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    Trump’s Unforced Error

    By David A. Graham The question to President Trump on Monday sounded relatively innocuous: “Why haven’t we heard anything from you so far about the soldiers that were killed in ...

Trump’s Unforced Error

By David A. Graham

The question to President Trump on Monday sounded relatively innocuous: “Why haven’t we heard anything from you so far about the soldiers that were killed in Niger? And what do you have to say about that?” It’s certainly not the kind of question that seemed likely to set off several days of heated controversy.

But the hubbub that has ensued, centering on Trump’s response to the deaths of four soldiers in Niger and, more broadly, the way he deals with grieving military families, is yet another example of how this president inflicts crises on himself. This pattern has happened several times since Trump entered office, with the tussle over the size of his crowd on Inauguration Day and his claim that Barack Obama “wiretapped him.” In each case, Trump’s bluster and his seeming obsession with Obama have led him to commit serious unforced errors.

As is now well known, Trump took that question as an opportunity to unfavorably compare previous presidents’ method of consoling Gold Star families to his own, suggesting his predecessors had done little or none, while he tried to call the family of every fallen soldier. That answer was off-key not only because of the unsolicited slur of other presidents but also because Trump so quickly made the story about himself. While the gap between the October 4 deaths and the October 16 comment remains unexplained, Trump could easily have offered an anodyne statement praising the men’s valor and the importance of U.S. troops to fighting violent extremism.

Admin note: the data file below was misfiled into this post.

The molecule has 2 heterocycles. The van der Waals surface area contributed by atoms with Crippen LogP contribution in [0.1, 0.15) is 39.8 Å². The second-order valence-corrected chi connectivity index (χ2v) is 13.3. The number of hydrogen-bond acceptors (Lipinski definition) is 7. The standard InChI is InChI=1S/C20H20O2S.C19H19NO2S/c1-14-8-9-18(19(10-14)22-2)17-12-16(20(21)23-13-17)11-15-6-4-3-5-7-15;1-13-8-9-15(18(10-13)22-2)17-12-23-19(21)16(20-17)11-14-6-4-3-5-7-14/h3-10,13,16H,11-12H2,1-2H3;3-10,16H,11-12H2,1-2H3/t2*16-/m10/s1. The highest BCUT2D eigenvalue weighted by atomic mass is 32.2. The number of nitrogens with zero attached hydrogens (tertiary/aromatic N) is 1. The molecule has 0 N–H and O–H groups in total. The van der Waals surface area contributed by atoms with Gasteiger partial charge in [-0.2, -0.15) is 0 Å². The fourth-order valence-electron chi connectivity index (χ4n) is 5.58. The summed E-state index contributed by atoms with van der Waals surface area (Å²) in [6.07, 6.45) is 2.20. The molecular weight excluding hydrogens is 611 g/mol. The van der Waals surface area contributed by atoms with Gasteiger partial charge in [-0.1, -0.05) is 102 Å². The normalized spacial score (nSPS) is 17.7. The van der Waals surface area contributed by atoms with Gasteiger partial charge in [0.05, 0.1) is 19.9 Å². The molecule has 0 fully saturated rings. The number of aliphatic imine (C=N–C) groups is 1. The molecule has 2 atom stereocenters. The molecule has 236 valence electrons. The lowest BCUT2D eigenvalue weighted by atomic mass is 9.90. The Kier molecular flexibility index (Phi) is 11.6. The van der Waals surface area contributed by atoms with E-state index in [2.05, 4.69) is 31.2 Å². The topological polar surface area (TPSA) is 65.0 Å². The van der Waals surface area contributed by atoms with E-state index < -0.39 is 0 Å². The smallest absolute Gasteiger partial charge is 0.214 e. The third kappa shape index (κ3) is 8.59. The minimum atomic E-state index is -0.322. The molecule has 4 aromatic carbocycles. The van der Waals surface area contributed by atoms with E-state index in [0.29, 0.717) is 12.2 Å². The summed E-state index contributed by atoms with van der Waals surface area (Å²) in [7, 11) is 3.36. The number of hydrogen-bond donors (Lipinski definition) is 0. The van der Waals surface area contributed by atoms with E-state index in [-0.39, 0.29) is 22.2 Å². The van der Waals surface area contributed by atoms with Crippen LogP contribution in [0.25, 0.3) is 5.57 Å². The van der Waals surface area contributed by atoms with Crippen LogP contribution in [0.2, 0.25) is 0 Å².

In fact, Politico reports that the National Security Council staff drafted exactly such a statement for release on October 5, the day …read more

Via:: The Atlantic



The Atlantic Politics & Policy Daily: Schrödinger’s Endorsement

By Elaine Godfrey

Today in 5 Lines

President Trump criticized a new bipartisan deal aimed at stabilizing Obamacare exchanges, a day after he publicly praised the proposal. Trump disputed an account that he was insensitive during a phone call with the widow of Sergeant La David Johnson, one of four U.S. servicemen killed in Niger on October 4. But Johnson’s mother said Trump “did disrespect” her son. The White House reportedly drafted a sympathy statement for Trump to make after the servicemen were killed, but he never released it. Appearing before the Senate Judiciary Committee, Attorney General Jeff Sessions defended Trump’s decision to fire former FBI Director James Comey and said he had not been questioned by Special Counsel Robert Mueller.

Today on The Atlantic

  • Drama in the Scouting World: The Boy Scouts’ decision to admit girls into its Cub Scouts program is a major reversal that could offer more opportunities for young girls—while ultimately hurting the Girl Scouts. (Elaine Godfrey)

  • Real Consequences: Last week, President Trump ended cost-sharing reductions, a move health-policy experts argue caused instability in the individual-insurance market. Here’s what that means for people relying on Obamacare. (Olga Khazan)

  • The Devastation to Come: The extent of the damage left behind by Hurricane Maria in Puerto Rico has yet to be realized. “All of this is just the beginning,” said one environmental activist. “This is catastrophic.” (Vann R. Newkirk II)

Follow stories throughout the day with our Politics & Policy portal.


Protesters gather outside the White House for a “NoMuslimBanEver” rally against what they say are discriminatory policies that unlawfully target American Muslim and immigrant communities. Yuri Gripas / Reuters

What We’re Reading